A recent MLA report has highlighted the cost of calf scours at $23 million across southern Australia placing it in the top 10 economic diseases of beef cattle just behind grass tetany. It is thought around 80 per cent of farms have at least one case per year with 20 per cent of farms experiencing 15-30 per cent of calves affected. The perception is that the problem is getting worse as stocking rates increase.
Scours in young calves is caused by a number of viruses, bacteria and protozoa. Calf scours develop from an interaction between the age and immunity of the calf, and contamination of the environment.
Prevention is better than cure aims for healthy vigorous calves with good immunity in a low contamination environment.
Vigorous calves with good immunity are achieved with good calf weights, low dystocia and good colostrum quality. All of these factors can be managed or improved by having females in condition score 2.5-3.5 on good pasture and managing heifer joining weights. If dystocia levels in heifers is greater than five per cent you need to do something.
Calves that need assistance, or who haven’t sucked in the first six hours, can be tube fed 1L/20kg of colostrum. If you don’t know how to do this, get instructions from someone who does.
There are also a number of multivalent vaccines that cover some, but not all, the common causes of calf scours. So if you have an outbreak, get your vet to diagnose what bug(s) are causing the problem on your farm and how to treat and prevent the disease.
Calves can be protected by colostrum, so heifers need to be fully vaccinated in the last third of pregnancy and boosted every year.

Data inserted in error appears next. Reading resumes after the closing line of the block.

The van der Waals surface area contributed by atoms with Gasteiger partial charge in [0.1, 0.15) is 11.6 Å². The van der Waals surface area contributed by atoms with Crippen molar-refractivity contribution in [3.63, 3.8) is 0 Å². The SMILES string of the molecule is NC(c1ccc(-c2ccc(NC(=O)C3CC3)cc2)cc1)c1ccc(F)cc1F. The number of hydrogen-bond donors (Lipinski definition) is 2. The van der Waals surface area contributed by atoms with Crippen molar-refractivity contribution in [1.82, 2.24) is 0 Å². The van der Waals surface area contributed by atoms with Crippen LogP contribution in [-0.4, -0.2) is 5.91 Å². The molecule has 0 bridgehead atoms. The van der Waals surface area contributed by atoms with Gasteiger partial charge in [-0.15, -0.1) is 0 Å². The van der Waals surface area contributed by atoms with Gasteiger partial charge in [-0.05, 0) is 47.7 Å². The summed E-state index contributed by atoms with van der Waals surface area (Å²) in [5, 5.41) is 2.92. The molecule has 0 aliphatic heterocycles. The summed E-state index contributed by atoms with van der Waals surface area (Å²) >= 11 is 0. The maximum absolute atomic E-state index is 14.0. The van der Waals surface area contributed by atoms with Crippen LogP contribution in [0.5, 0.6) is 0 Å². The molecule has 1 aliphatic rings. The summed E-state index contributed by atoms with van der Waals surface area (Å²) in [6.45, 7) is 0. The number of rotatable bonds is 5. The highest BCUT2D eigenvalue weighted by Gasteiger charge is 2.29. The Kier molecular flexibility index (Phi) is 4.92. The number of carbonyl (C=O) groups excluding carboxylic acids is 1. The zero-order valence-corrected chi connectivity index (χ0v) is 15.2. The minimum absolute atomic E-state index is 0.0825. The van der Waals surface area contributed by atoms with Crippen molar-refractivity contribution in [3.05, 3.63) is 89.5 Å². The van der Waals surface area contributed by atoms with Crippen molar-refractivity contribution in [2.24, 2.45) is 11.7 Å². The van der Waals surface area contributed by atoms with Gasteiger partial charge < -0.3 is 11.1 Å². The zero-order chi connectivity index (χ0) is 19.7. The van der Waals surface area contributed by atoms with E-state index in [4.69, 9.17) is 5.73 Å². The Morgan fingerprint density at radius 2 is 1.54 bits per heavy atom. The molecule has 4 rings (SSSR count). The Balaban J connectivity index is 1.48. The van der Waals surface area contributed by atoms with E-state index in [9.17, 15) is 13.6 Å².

Calving paddocks can get heavily contaminated especially with sick calves in the nursey paddock, long calving periods or use of the same paddock year-after-year.
To reduce contamination, put stock into the calving paddock no later than two weeks before calving. A compact calving period, of 6 weeks for heifers and 9 weeks for cows, helps limit manure build-up. Consider drifting cows and calves off every few week to further reduce contamination.
If you can catch an affected calf, it needs treatment. Clinical signs are associated with dehydration so rehydrating with fluids is essential. Antibiotics may help overcome bacterial scours so consult your vet and get a diagnosis before treating.
Take home messages:
• Scours is an important disease causing economic loss through calf deaths and reduced production.
• Get a diagnosis from your vet to identify the specific pathogens on your farm.
• Prevention is aimed at reducing contamination and having healthy calves.
• Vaccination in combination with management changes may help reduce the impact.
• Simple steps to decrease the impact of the disease have other production benefits as well.